Looking Backward to Lament the Present

Portrait of Louis Spohr by Johann August Nahl the Younger, 1824

Portrait of Louis Spohr by Johann August Nahl the Younger, 1824

In the early 19th century, composers and performers started to look again at the music of earlier times. Choral societies around Germany started to look at the music of the Renaissance and Baroque, such as compositions by Palestrina and Carissimi up to Bach and Handel. Mendelssohn did a revival of Bach’s St. Matthew Passion and started an overall interest in the music of Bach. He was joined in this by the composer Louis Spohr (1784-1859) who also was a founder member of the Bach-Gesellschaft and in 1838, help organize a ‘Historical Concert’ of music by Rameau and Gluck.

At his time, Spohr was admired as much as Beethoven and later composers still regarded him as a master of both chamber and orchestral composition. In addition, he was also a consummate violinist, compared to Paganini in his abilities. As a teacher in Kassel, he taught more than 200 students in his 50 years and it is said that ‘after 1830, here was hardly a ranking Central European orchestra whose concertmaster had not been one of Spohr’s pupils. He also was a noted conductor, becoming Court Music Director in Kassel in 1822 and General Music Director in 1847.

His sixth symphony, Op. 116, has the subtitle of “Historische im Stil und Geschmack 4 verschiedener Zeitabschnitte” {Historical Symphony in the Style and Taste of Four Different Periods). The first movement, ‘The Age of Bach and Handel,’ takes its basic substance from both composes: the C major fugue from Bach’s Well-Tempered Clavier, Book 1, and the Pastoral Symphony from Handel’s Messiah.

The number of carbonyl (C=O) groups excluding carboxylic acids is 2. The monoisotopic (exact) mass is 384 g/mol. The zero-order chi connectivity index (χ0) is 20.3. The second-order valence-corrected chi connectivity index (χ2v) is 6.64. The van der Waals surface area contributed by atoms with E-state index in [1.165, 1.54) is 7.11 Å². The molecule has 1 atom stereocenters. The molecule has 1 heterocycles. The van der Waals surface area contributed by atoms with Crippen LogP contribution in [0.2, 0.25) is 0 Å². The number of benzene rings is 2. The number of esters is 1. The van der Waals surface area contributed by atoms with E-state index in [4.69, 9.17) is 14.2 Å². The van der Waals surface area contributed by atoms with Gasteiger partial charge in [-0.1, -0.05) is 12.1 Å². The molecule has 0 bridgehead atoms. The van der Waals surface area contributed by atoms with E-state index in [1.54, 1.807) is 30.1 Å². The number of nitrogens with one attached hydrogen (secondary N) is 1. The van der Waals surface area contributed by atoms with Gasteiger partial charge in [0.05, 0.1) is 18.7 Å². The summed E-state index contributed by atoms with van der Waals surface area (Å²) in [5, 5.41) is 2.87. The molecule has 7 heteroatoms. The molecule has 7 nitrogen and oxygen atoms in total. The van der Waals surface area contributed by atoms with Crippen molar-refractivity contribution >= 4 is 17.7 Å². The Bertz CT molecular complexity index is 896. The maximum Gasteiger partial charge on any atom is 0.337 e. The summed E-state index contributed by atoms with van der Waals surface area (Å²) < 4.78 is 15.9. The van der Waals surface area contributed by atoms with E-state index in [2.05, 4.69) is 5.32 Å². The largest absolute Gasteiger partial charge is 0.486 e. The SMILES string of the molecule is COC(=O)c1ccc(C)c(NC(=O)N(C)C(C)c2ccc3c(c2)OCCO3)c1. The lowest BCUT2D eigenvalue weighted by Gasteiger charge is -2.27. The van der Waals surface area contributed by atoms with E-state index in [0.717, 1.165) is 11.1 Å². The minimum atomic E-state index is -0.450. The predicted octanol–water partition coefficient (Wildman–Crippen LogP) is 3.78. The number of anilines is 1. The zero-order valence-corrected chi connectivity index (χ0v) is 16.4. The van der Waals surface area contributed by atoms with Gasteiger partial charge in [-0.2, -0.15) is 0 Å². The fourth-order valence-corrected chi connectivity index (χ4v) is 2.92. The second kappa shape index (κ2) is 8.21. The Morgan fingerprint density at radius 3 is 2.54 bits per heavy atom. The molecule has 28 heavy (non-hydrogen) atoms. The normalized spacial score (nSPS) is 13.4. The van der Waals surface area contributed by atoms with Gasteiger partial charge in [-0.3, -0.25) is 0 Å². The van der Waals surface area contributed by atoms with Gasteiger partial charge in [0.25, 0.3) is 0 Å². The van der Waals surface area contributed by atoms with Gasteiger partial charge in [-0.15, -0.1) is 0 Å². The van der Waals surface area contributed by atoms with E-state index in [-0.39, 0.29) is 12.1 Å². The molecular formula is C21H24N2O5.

Spohr: Symphony No. 6, Op. 116, “Historische im Stil und Geschmack 4 verschiedener Zeitabschnitte”: I. Bach-Händel’sche Periode (1720): Largo grave – Allegro moderato
The second movement, “The Age of Haydn and Mozart,” takes its inspiration from the slow movements of Mozart’s symphonies No. 38, “Prague” and No. 39.

II. Haydn-Mozart’sche Periode (1780): Larghetto
“The Age of Beethoven” looks to Beethoven’s Symphony No. 7, a work that Spohr admired more than any of Beethoven’s other symphonies. From the timpani start, we know that we are in Beethoven territory.

III. Beethoven’sche Periode (1810): Scherzo
The final movement, “The Very Latest Period,” takes a satirical shot at the hot composers of the day such as Adolphe Adam and Daniel-François-Esprit Auber, whose opera La Muette di Portici Spohr had conducted some 50 times at Kassel.

IV. Allerneueste Periode (1840): Allegro vivace
One of the problems with the work is that the first three movements are sincere homages to the great composers of the past while the last movement is a joke. Even Mendelssohn suggested dumping the last movement and substituting something that was Spohr’s own work to stand for the latest style. One writer, however, has suggested that there’s a deeper psychological reason for the joke finale. Each movement could be understood as standing for a strong point in Spohr’s life. The Bach/Handel first movement is the strong moral and Protestant basis of Spohr’s life. The Mozart/Haydn movement is the ‘ideal state’ under Emperor Joseph II. The Beethoven movement takes its core from the idea of Beethoven as Hero. The modern age, however, was one of petty tyrants and bombast. The trivial music of his day was being bemoaned by Spohr by comparing it to the great works of the past.

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